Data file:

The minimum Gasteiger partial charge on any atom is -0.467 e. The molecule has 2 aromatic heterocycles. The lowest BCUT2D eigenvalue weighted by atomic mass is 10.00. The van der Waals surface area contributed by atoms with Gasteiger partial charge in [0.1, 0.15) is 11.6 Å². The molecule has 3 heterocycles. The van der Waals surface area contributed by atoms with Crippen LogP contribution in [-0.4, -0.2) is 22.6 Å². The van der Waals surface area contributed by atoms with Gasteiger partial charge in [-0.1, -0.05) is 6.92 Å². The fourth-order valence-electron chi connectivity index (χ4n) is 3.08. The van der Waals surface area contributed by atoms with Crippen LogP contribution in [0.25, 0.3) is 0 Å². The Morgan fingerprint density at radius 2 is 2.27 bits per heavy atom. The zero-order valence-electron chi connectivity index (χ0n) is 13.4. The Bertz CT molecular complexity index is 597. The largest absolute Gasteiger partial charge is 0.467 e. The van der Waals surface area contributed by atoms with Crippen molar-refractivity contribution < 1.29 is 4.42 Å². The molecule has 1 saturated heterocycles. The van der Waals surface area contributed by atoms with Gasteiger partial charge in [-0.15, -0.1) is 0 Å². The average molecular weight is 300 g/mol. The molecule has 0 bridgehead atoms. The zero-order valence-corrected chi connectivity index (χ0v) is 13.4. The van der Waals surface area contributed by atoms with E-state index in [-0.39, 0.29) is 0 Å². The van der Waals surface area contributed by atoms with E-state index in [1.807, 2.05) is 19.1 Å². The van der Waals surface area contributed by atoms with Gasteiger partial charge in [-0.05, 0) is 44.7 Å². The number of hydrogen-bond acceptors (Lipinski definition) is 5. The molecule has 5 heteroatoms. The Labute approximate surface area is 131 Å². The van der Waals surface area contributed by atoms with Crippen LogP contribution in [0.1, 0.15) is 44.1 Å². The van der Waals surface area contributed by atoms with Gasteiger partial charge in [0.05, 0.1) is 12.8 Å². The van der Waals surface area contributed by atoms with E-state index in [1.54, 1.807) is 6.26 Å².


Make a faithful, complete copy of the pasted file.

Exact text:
The minimum Gasteiger partial charge on any atom is -0.467 e. The molecule has 2 aromatic heterocycles. The lowest BCUT2D eigenvalue weighted by atomic mass is 10.00. The van der Waals surface area contributed by atoms with Gasteiger partial charge in [0.1, 0.15) is 11.6 Å². The molecule has 3 heterocycles. The van der Waals surface area contributed by atoms with Crippen LogP contribution in [-0.4, -0.2) is 22.6 Å². The van der Waals surface area contributed by atoms with Gasteiger partial charge in [-0.1, -0.05) is 6.92 Å². The fourth-order valence-electron chi connectivity index (χ4n) is 3.08. The van der Waals surface area contributed by atoms with Crippen LogP contribution in [0.25, 0.3) is 0 Å². The Morgan fingerprint density at radius 2 is 2.27 bits per heavy atom. The zero-order valence-electron chi connectivity index (χ0n) is 13.4. The Bertz CT molecular complexity index is 597. The largest absolute Gasteiger partial charge is 0.467 e. The van der Waals surface area contributed by atoms with Crippen molar-refractivity contribution < 1.29 is 4.42 Å². The molecule has 1 saturated heterocycles. The van der Waals surface area contributed by atoms with Gasteiger partial charge in [-0.15, -0.1) is 0 Å². The average molecular weight is 300 g/mol. The molecule has 0 bridgehead atoms. The zero-order valence-corrected chi connectivity index (χ0v) is 13.4. The van der Waals surface area contributed by atoms with E-state index in [-0.39, 0.29) is 0 Å². The van der Waals surface area contributed by atoms with E-state index in [1.807, 2.05) is 19.1 Å². The van der Waals surface area contributed by atoms with Gasteiger partial charge in [-0.05, 0) is 44.7 Å². The number of hydrogen-bond acceptors (Lipinski definition) is 5. The molecule has 5 heteroatoms. The Labute approximate surface area is 131 Å². The van der Waals surface area contributed by atoms with Crippen LogP contribution in [0.1, 0.15) is 44.1 Å². The van der Waals surface area contributed by atoms with Gasteiger partial charge in [0.05, 0.1) is 12.8 Å². The van der Waals surface area contributed by atoms with E-state index in [1.54, 1.807) is 6.26 Å².